The software is generally very user-friendly and allows you to enter information at your own pace. It will also provide information on deductions and allowances to which you may be entitled, which can reduce the amount of tax due on your return.

In the future, most accounting software packages will include the feature to submit tax returns under Marking Tax Digital.

How to Register for a Self-Assessment Tax Return

To register for self-assessment, you will need to sign up with HMRC and get a government user ID. You will then be sent a 10-digit Unique Taxpayer Reference (UTR) number, which must be kept safe and used when filing a tax return. If you can’t sign up online, you can phone them.

Once registered, you will receive an annual tax return form to complete online. This will detail your income and deductions for the past year alongside any other information HMRC need to calculate the amount of tax you owe.

It is essential to ensure all information on your tax return is accurate, as any mistakes can lead to an investigation and potential fines.

What is the self-employment tax Year?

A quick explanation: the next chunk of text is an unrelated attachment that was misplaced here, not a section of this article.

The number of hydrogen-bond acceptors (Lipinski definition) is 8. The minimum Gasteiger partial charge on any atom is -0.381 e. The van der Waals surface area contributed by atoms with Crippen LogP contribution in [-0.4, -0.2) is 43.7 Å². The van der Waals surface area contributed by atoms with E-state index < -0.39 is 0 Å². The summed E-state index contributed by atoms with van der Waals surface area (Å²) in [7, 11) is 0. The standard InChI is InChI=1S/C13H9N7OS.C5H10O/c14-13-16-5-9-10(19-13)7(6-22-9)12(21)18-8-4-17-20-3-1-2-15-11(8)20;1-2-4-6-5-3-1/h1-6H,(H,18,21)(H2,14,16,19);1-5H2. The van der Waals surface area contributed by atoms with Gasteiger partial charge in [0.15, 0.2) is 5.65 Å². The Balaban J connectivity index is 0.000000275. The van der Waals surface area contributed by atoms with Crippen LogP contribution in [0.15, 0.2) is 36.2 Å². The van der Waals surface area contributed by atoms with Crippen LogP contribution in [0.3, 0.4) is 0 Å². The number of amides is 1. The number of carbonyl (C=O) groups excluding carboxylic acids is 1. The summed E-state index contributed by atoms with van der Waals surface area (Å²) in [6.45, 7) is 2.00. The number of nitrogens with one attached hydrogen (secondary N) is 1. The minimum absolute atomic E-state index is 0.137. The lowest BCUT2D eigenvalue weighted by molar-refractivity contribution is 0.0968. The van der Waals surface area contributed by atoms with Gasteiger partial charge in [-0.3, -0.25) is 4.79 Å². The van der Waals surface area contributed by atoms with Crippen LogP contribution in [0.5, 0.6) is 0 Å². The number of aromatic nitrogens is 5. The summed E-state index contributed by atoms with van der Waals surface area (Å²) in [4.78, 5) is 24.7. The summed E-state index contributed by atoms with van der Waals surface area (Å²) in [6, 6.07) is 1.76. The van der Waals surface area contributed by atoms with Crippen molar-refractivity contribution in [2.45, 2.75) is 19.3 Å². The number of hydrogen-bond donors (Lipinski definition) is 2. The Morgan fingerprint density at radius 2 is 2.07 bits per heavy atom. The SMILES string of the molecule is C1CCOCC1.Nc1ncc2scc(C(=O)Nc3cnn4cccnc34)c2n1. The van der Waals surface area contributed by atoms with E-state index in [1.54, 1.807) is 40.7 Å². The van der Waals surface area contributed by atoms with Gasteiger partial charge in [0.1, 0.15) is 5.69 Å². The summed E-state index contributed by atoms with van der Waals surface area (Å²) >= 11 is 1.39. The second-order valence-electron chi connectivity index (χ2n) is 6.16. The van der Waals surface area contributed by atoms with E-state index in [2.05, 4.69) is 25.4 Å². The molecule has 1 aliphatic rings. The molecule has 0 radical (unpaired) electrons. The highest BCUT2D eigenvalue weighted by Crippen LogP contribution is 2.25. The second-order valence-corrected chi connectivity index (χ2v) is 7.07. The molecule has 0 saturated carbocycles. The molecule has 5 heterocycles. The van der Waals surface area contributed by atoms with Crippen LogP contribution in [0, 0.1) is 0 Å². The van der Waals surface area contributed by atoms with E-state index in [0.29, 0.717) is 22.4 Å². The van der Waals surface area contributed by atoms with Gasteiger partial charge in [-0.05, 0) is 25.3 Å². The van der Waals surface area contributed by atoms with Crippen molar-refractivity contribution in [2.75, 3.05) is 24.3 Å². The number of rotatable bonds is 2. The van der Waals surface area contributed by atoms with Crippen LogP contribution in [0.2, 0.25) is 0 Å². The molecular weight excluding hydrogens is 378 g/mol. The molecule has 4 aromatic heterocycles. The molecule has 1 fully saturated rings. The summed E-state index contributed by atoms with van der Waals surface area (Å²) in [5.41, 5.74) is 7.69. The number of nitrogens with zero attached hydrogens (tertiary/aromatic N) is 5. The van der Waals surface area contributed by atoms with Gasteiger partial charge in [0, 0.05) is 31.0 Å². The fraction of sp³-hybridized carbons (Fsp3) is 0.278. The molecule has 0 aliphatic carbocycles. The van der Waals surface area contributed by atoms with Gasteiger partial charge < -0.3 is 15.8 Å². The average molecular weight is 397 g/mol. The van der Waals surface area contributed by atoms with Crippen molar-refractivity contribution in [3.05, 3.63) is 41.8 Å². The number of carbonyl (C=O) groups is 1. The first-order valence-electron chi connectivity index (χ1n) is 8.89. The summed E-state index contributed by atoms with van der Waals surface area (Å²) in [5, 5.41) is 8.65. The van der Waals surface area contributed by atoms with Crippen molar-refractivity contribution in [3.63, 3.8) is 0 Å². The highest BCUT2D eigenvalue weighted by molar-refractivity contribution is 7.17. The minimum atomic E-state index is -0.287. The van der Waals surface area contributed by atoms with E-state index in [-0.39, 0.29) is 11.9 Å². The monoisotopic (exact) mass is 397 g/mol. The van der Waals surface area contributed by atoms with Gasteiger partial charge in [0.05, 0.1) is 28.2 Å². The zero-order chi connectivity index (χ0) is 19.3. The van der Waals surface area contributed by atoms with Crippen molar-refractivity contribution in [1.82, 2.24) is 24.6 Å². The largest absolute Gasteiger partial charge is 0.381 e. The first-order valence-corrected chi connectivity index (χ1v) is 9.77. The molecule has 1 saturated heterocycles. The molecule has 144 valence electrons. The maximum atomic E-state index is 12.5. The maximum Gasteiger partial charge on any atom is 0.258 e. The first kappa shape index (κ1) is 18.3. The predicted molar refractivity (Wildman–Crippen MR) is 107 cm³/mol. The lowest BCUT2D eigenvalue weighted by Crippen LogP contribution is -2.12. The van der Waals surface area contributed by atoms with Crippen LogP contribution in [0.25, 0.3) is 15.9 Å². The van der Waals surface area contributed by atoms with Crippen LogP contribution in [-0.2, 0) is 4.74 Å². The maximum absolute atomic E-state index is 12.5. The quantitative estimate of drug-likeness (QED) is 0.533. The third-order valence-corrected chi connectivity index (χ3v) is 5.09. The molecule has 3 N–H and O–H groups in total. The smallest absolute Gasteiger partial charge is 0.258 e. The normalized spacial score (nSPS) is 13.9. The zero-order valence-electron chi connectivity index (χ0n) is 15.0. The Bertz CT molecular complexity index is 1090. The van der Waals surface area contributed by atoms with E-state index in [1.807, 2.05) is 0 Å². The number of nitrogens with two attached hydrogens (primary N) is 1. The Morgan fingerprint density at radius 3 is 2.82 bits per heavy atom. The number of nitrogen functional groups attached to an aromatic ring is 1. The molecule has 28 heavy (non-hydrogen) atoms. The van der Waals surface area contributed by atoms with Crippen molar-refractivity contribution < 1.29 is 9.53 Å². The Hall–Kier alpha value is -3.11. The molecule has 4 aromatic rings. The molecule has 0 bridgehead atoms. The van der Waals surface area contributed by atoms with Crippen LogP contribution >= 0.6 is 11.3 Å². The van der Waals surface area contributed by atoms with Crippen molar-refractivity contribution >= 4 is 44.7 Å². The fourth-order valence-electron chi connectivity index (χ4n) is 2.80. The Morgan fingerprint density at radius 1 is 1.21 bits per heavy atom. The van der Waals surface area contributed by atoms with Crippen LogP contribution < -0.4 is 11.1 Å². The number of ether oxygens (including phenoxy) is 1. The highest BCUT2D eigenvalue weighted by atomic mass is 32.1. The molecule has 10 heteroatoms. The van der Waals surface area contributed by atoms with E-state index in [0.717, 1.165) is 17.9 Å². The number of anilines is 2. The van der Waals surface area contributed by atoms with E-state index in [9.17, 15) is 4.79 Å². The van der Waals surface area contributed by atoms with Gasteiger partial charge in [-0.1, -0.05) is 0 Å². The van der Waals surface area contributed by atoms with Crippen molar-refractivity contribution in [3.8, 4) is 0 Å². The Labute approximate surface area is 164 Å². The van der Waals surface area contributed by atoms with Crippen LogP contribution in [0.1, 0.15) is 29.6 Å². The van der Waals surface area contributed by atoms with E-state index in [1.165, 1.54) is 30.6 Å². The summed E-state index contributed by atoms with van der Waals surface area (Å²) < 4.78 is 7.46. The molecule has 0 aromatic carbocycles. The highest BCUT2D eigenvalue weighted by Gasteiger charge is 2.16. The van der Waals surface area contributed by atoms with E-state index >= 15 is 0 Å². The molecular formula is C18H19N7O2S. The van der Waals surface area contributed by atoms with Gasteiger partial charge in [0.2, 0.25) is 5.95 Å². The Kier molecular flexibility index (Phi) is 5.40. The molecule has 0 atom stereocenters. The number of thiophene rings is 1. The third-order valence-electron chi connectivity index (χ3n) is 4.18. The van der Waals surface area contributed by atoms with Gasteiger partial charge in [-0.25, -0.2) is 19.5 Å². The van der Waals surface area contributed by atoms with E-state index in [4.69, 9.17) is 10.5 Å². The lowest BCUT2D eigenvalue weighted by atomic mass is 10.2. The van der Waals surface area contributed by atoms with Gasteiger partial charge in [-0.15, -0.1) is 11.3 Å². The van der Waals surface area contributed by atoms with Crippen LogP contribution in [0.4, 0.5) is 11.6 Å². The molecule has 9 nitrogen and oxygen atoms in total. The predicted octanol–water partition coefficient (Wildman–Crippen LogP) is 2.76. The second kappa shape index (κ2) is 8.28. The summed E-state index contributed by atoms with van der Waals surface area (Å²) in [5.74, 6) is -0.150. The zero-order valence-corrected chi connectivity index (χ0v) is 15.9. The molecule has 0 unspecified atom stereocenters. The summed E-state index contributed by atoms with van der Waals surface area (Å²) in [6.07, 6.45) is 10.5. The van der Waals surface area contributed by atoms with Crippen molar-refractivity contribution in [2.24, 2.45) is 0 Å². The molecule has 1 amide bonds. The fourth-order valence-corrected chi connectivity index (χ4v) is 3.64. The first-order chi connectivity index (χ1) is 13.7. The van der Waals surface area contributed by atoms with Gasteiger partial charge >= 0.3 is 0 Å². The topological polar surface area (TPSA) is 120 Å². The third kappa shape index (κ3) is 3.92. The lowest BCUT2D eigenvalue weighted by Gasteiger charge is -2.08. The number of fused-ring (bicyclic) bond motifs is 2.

The self-employed tax year runs from 6th April to 5th April the following year. Any income earned between these dates must be reported on your tax return.

The deadline for filing a paper self-assessment tax return is 31st October, or if you file online, it is by midnight on 31st January following the tax year end.

How to Complete a Self-Employed Tax Return

Gather all the Information for the tax year

The process for completing a self-employed tax return is straightforward. Firstly, you will need to gather all the information required by HMRC, including the following:

  • Self-employed income and expenses
  • Rent received
  • Employment income
  • Income from overseas
  • Pensions payments and income, including any state pension
  • Certain benefits income if it is taxable
  • Investments
  • Gift Aid donations
  • Capital gains or losses from selling assets
  • Student Loans

Check your Personal Details

The next stage is to check your personal details, including name, address, National Insurance Number and date of birth. If any details are incorrect, you can change them now.

Complete the Sections that Apply to You

When completing the Self-Assessment Tax return online, it will guide you through the complete process. You start by deciding which sections are relevant to you.

The process will then guide you to complete each section that is needed.

Tax Calculation

Once you have completed all the required sections, HMRC’s online system will calculate your self-assessment tax return. It will also provide a breakdown of your tax credits, deductions and allowances.

Submit Your Return

Once you have carefully checked the correct details and all information has been included, you can submit your self-assessment tax return. This is usually done by submitting the completed form online via HMRC’s secure website.